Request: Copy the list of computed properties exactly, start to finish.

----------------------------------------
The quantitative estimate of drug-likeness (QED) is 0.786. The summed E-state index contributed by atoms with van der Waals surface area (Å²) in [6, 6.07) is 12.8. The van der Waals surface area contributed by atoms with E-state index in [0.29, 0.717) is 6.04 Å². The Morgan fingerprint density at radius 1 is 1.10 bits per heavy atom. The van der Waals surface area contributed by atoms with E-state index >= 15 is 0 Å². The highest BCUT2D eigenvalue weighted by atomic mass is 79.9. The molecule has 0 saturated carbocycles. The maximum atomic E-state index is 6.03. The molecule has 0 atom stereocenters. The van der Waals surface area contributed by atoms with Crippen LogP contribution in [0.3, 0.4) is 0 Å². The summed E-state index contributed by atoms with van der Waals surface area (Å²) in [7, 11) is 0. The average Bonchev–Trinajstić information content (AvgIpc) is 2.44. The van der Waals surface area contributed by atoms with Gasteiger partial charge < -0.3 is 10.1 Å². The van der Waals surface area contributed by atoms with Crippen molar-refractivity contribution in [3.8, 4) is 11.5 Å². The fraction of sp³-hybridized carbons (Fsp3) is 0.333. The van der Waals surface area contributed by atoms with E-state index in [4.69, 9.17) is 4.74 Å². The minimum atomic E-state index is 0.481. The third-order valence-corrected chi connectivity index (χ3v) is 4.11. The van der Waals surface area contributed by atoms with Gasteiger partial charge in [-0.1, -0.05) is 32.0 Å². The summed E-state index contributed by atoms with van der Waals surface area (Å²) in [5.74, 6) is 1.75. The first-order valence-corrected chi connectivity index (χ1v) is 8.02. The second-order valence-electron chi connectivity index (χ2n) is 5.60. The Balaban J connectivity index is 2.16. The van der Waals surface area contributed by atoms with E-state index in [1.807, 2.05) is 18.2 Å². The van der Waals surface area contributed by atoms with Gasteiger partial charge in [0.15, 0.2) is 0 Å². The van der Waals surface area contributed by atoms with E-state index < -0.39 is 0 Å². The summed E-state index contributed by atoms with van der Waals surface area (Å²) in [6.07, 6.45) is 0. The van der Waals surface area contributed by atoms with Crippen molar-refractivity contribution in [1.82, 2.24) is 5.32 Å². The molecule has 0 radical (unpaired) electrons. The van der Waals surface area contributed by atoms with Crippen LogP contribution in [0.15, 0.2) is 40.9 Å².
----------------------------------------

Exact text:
The quantitative estimate of drug-likeness (QED) is 0.786. The summed E-state index contributed by atoms with van der Waals surface area (Å²) in [6, 6.07) is 12.8. The van der Waals surface area contributed by atoms with E-state index in [0.29, 0.717) is 6.04 Å². The Morgan fingerprint density at radius 1 is 1.10 bits per heavy atom. The van der Waals surface area contributed by atoms with E-state index >= 15 is 0 Å². The highest BCUT2D eigenvalue weighted by atomic mass is 79.9. The molecule has 0 saturated carbocycles. The maximum atomic E-state index is 6.03. The molecule has 0 atom stereocenters. The van der Waals surface area contributed by atoms with Crippen LogP contribution in [0.3, 0.4) is 0 Å². The summed E-state index contributed by atoms with van der Waals surface area (Å²) in [7, 11) is 0. The average Bonchev–Trinajstić information content (AvgIpc) is 2.44. The van der Waals surface area contributed by atoms with Gasteiger partial charge < -0.3 is 10.1 Å². The van der Waals surface area contributed by atoms with Crippen molar-refractivity contribution in [3.8, 4) is 11.5 Å². The fraction of sp³-hybridized carbons (Fsp3) is 0.333. The van der Waals surface area contributed by atoms with E-state index in [4.69, 9.17) is 4.74 Å². The minimum atomic E-state index is 0.481. The third-order valence-corrected chi connectivity index (χ3v) is 4.11. The van der Waals surface area contributed by atoms with Gasteiger partial charge in [-0.1, -0.05) is 32.0 Å². The summed E-state index contributed by atoms with van der Waals surface area (Å²) in [5.74, 6) is 1.75. The first-order valence-corrected chi connectivity index (χ1v) is 8.02. The second-order valence-electron chi connectivity index (χ2n) is 5.60. The Balaban J connectivity index is 2.16. The van der Waals surface area contributed by atoms with E-state index in [1.807, 2.05) is 18.2 Å². The van der Waals surface area contributed by atoms with Gasteiger partial charge in [0.15, 0.2) is 0 Å². The van der Waals surface area contributed by atoms with E-state index < -0.39 is 0 Å². The summed E-state index contributed by atoms with van der Waals surface area (Å²) in [6.07, 6.45) is 0. The van der Waals surface area contributed by atoms with Crippen molar-refractivity contribution in [1.82, 2.24) is 5.32 Å². The molecule has 0 radical (unpaired) electrons. The van der Waals surface area contributed by atoms with Crippen LogP contribution in [0.15, 0.2) is 40.9 Å².